• Environmentally Dead Zones: Due to pollution, parts of the Ganges River that extend more than 600 kilometres (370 miles) have virtually turned into environmentally dead zones. This indicates that these places lack the ecological balance and biodiversity needed to maintain aquatic life.
  • projects and Failure: Over the years, several projects to clean the Ganges River were launched, however, none of them were very successful. The ecosystem and public health continue to be threatened by excessive pollution levels, despite the efforts undertaken to reduce them.

Consistent and thorough efforts are needed to address the Ganges River’s pollution. This entails putting in place efficient systems for treating wastewater, controlling industrial discharge into rivers, and educating people about the need of preserving and safeguarding this precious water resource.

What were the causes of the Ganges getting polluted?

  • Disposal of human sewage and animal waste:
      1. Numerous cities and towns with dense populations are traversed by the Ganges River.
      2. These people frequently discharge sewage water into rivers, including domestic waste and sewage from sanitation.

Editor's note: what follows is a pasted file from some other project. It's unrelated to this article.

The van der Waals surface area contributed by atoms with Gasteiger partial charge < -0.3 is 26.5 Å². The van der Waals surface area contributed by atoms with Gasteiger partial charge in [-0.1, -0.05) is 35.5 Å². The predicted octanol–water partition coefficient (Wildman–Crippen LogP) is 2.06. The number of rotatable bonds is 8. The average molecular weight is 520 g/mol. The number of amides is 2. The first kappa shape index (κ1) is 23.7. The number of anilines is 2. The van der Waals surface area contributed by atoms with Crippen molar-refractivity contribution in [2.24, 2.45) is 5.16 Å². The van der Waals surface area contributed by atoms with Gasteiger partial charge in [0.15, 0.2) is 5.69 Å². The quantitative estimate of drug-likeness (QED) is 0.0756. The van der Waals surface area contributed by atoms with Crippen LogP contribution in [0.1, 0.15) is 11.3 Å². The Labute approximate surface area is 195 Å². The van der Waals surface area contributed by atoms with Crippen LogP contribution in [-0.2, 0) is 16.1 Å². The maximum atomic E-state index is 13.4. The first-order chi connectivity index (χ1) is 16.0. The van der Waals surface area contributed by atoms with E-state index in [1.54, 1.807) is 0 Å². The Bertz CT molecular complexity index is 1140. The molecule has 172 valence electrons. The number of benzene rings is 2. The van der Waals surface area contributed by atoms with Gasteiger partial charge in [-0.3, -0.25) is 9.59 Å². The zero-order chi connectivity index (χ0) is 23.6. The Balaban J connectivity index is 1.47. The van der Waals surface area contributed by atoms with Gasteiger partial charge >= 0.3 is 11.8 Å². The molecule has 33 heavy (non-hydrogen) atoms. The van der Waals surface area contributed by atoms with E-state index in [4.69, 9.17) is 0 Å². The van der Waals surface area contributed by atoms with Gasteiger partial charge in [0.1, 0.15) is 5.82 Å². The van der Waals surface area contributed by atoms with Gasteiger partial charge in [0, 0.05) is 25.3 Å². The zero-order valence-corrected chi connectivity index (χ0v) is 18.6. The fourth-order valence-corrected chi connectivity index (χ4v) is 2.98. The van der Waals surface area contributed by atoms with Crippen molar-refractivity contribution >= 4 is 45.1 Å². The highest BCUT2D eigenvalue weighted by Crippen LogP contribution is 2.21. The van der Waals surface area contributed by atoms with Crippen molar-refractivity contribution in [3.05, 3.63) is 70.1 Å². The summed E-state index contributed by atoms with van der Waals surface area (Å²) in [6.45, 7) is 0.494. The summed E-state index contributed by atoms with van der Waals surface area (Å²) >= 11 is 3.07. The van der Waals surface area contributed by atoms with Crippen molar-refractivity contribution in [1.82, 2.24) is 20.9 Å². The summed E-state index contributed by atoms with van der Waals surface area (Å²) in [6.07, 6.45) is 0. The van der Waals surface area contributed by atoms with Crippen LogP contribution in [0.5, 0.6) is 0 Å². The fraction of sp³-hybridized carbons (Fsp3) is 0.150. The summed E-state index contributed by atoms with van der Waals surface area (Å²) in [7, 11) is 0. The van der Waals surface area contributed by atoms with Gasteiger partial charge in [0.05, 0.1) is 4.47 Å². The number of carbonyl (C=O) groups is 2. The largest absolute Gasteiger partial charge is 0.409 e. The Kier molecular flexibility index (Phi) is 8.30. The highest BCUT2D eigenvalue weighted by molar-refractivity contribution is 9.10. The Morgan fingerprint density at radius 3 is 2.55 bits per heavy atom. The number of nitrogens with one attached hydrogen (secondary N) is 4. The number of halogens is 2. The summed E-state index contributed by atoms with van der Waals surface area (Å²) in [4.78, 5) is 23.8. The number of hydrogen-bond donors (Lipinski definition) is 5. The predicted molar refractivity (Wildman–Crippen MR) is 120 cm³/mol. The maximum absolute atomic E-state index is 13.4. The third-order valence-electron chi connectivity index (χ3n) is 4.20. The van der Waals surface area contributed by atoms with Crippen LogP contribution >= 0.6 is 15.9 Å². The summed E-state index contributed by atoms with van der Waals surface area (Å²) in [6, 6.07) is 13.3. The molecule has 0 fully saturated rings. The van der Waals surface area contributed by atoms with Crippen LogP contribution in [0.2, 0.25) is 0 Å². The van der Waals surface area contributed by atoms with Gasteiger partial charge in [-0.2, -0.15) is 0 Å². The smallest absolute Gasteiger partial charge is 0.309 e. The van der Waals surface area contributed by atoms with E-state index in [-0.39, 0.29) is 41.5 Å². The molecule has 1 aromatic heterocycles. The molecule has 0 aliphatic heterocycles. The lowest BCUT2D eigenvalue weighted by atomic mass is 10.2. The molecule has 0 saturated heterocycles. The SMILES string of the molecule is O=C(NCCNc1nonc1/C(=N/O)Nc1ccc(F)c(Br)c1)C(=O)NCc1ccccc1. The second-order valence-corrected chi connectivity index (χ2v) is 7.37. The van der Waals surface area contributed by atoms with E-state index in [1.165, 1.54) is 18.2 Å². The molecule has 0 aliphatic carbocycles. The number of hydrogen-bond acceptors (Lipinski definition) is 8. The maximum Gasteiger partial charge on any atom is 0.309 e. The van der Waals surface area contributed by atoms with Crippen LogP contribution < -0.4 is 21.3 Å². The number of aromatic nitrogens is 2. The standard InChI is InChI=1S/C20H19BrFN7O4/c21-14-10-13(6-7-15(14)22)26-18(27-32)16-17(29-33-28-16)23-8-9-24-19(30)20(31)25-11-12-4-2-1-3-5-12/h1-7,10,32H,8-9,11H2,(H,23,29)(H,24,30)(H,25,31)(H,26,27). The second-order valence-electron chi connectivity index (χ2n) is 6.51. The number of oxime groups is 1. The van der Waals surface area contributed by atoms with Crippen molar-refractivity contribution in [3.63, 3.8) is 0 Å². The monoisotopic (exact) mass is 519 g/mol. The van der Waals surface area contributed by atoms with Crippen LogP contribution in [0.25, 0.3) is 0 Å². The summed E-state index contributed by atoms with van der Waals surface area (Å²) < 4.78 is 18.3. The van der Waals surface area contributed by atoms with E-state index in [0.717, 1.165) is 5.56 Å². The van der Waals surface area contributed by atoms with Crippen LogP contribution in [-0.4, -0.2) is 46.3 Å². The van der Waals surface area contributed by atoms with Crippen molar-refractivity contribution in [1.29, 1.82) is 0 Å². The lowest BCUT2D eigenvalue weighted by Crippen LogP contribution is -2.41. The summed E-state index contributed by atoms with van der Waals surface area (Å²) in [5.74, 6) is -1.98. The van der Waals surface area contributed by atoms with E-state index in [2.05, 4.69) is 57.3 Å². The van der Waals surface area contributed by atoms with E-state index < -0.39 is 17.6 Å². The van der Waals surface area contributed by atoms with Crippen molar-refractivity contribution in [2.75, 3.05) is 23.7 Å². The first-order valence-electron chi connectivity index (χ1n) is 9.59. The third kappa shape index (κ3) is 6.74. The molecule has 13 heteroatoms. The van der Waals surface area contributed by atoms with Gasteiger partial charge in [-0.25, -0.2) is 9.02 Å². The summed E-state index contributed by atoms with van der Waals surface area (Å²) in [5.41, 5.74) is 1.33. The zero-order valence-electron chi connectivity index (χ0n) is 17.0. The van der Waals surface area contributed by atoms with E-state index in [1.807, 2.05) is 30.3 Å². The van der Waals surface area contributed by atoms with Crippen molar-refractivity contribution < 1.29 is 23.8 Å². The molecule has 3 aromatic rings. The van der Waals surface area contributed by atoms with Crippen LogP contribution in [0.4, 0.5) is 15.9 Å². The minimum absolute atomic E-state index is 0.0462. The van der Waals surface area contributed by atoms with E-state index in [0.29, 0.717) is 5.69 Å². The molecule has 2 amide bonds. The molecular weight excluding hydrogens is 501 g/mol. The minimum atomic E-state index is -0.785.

3. Additionally polluting the river is animal excrement that results from farming and livestock operations.
  • Disposal of industrial waste: 
      1. Along the Ganges, there are several industrial cities, including Kanpur, Prayagraj, Varanasi, and Patna.
      2. Hospitals, slaughterhouses, distilleries, textile mills, tanneries, and chemical factories all discharge untreated sewage into rivers.
      3. About 12% of the entire amount of sewage entering the Ganges is made up of industrial effluents, which are frequently poisonous and non-biodegradable.
      4. Pollution is also a result of plastic waste and wastewater from nearby factories.
  • Religious customs and practises: 
      1. During festival times, a large number of people congregate to take a bath in the Ganges to seek spiritual purification.
      2. During these rites, debris including food, waste, and leaves is dumped into the river, increasing its pollution.